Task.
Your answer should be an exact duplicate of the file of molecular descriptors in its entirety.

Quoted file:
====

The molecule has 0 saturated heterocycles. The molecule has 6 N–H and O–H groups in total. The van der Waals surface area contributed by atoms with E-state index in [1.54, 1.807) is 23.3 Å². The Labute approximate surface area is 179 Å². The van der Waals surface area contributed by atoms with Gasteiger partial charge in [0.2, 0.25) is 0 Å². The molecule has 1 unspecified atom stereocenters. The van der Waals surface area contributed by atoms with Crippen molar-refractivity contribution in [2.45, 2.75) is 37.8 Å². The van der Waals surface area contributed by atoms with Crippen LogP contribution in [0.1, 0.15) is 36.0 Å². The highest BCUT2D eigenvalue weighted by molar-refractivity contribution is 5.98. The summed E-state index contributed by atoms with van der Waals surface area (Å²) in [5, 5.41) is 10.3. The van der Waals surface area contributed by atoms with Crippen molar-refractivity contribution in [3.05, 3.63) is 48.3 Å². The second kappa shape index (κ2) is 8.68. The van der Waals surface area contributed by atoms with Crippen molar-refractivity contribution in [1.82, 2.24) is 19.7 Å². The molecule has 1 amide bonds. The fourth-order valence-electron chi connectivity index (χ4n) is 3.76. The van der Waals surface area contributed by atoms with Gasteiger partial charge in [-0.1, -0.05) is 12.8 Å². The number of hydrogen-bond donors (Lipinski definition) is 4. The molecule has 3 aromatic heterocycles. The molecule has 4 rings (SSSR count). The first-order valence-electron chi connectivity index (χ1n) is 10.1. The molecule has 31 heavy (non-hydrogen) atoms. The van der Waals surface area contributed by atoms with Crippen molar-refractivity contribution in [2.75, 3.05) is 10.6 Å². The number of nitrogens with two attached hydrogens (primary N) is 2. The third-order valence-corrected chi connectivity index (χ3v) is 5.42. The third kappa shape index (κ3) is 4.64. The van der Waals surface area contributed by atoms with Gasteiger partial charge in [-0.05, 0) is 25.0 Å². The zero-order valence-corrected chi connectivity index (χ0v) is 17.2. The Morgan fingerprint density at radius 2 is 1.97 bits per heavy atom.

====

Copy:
The molecule has 0 saturated heterocycles. The molecule has 6 N–H and O–H groups in total. The van der Waals surface area contributed by atoms with E-state index in [1.54, 1.807) is 23.3 Å². The Labute approximate surface area is 179 Å². The van der Waals surface area contributed by atoms with Gasteiger partial charge in [0.2, 0.25) is 0 Å². The molecule has 1 unspecified atom stereocenters. The van der Waals surface area contributed by atoms with Crippen molar-refractivity contribution in [2.45, 2.75) is 37.8 Å². The van der Waals surface area contributed by atoms with Crippen LogP contribution in [0.1, 0.15) is 36.0 Å². The highest BCUT2D eigenvalue weighted by molar-refractivity contribution is 5.98. The summed E-state index contributed by atoms with van der Waals surface area (Å²) in [5, 5.41) is 10.3. The van der Waals surface area contributed by atoms with Crippen molar-refractivity contribution in [3.05, 3.63) is 48.3 Å². The second kappa shape index (κ2) is 8.68. The van der Waals surface area contributed by atoms with Crippen molar-refractivity contribution in [1.82, 2.24) is 19.7 Å². The molecule has 1 amide bonds. The fourth-order valence-electron chi connectivity index (χ4n) is 3.76. The van der Waals surface area contributed by atoms with Gasteiger partial charge in [-0.1, -0.05) is 12.8 Å². The number of hydrogen-bond donors (Lipinski definition) is 4. The molecule has 3 aromatic heterocycles. The molecule has 4 rings (SSSR count). The first-order valence-electron chi connectivity index (χ1n) is 10.1. The molecule has 31 heavy (non-hydrogen) atoms. The van der Waals surface area contributed by atoms with Crippen molar-refractivity contribution in [2.75, 3.05) is 10.6 Å². The number of nitrogens with two attached hydrogens (primary N) is 2. The third-order valence-corrected chi connectivity index (χ3v) is 5.42. The third kappa shape index (κ3) is 4.64. The van der Waals surface area contributed by atoms with Gasteiger partial charge in [-0.05, 0) is 25.0 Å². The zero-order valence-corrected chi connectivity index (χ0v) is 17.2. The Morgan fingerprint density at radius 2 is 1.97 bits per heavy atom.